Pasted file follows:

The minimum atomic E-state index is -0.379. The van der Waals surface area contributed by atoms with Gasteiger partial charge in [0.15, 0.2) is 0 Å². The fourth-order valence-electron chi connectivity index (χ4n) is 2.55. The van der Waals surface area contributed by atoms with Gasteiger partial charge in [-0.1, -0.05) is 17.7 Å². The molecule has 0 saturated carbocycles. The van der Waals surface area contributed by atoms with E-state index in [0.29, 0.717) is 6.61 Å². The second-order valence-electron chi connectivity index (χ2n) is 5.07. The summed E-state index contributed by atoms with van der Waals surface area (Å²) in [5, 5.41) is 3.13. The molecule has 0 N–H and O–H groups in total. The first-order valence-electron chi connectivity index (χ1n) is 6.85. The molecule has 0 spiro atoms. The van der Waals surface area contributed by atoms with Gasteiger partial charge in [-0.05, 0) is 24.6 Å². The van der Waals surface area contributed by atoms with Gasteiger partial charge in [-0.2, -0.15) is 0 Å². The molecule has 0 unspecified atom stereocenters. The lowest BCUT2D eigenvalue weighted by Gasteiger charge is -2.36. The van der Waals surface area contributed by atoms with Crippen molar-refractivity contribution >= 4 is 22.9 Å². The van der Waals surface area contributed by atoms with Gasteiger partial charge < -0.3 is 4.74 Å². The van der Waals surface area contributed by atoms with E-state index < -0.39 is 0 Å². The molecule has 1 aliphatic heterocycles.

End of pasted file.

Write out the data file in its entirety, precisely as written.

The minimum atomic E-state index is -0.379. The van der Waals surface area contributed by atoms with Gasteiger partial charge in [0.15, 0.2) is 0 Å². The fourth-order valence-electron chi connectivity index (χ4n) is 2.55. The van der Waals surface area contributed by atoms with Gasteiger partial charge in [-0.1, -0.05) is 17.7 Å². The molecule has 0 saturated carbocycles. The van der Waals surface area contributed by atoms with E-state index in [0.29, 0.717) is 6.61 Å². The second-order valence-electron chi connectivity index (χ2n) is 5.07. The summed E-state index contributed by atoms with van der Waals surface area (Å²) in [5, 5.41) is 3.13. The molecule has 0 N–H and O–H groups in total. The first-order valence-electron chi connectivity index (χ1n) is 6.85. The molecule has 0 spiro atoms. The van der Waals surface area contributed by atoms with Gasteiger partial charge in [-0.05, 0) is 24.6 Å². The van der Waals surface area contributed by atoms with Gasteiger partial charge in [-0.2, -0.15) is 0 Å². The molecule has 0 unspecified atom stereocenters. The lowest BCUT2D eigenvalue weighted by Gasteiger charge is -2.36. The van der Waals surface area contributed by atoms with Crippen molar-refractivity contribution >= 4 is 22.9 Å². The van der Waals surface area contributed by atoms with Gasteiger partial charge < -0.3 is 4.74 Å². The van der Waals surface area contributed by atoms with E-state index < -0.39 is 0 Å². The molecule has 1 aliphatic heterocycles.